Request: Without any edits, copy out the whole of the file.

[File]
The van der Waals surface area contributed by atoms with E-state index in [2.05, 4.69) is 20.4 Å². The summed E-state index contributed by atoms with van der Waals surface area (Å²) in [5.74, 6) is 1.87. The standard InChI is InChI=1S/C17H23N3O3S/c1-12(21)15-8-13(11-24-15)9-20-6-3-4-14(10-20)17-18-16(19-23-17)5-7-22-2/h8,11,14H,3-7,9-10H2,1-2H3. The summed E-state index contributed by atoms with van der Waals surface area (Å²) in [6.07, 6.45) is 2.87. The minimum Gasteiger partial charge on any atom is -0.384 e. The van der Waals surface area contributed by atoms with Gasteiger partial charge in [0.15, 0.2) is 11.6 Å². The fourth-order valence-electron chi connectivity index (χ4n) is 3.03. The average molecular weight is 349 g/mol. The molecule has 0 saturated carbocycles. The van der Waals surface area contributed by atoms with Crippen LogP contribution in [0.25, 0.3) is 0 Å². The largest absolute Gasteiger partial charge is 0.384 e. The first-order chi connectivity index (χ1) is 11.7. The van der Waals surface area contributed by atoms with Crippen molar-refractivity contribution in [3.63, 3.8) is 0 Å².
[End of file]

The van der Waals surface area contributed by atoms with E-state index in [2.05, 4.69) is 20.4 Å². The summed E-state index contributed by atoms with van der Waals surface area (Å²) in [5.74, 6) is 1.87. The standard InChI is InChI=1S/C17H23N3O3S/c1-12(21)15-8-13(11-24-15)9-20-6-3-4-14(10-20)17-18-16(19-23-17)5-7-22-2/h8,11,14H,3-7,9-10H2,1-2H3. The summed E-state index contributed by atoms with van der Waals surface area (Å²) in [6.07, 6.45) is 2.87. The minimum Gasteiger partial charge on any atom is -0.384 e. The van der Waals surface area contributed by atoms with Gasteiger partial charge in [0.15, 0.2) is 11.6 Å². The fourth-order valence-electron chi connectivity index (χ4n) is 3.03. The average molecular weight is 349 g/mol. The molecule has 0 saturated carbocycles. The van der Waals surface area contributed by atoms with Crippen LogP contribution in [0.25, 0.3) is 0 Å². The largest absolute Gasteiger partial charge is 0.384 e. The first-order chi connectivity index (χ1) is 11.7. The van der Waals surface area contributed by atoms with Crippen molar-refractivity contribution in [3.63, 3.8) is 0 Å².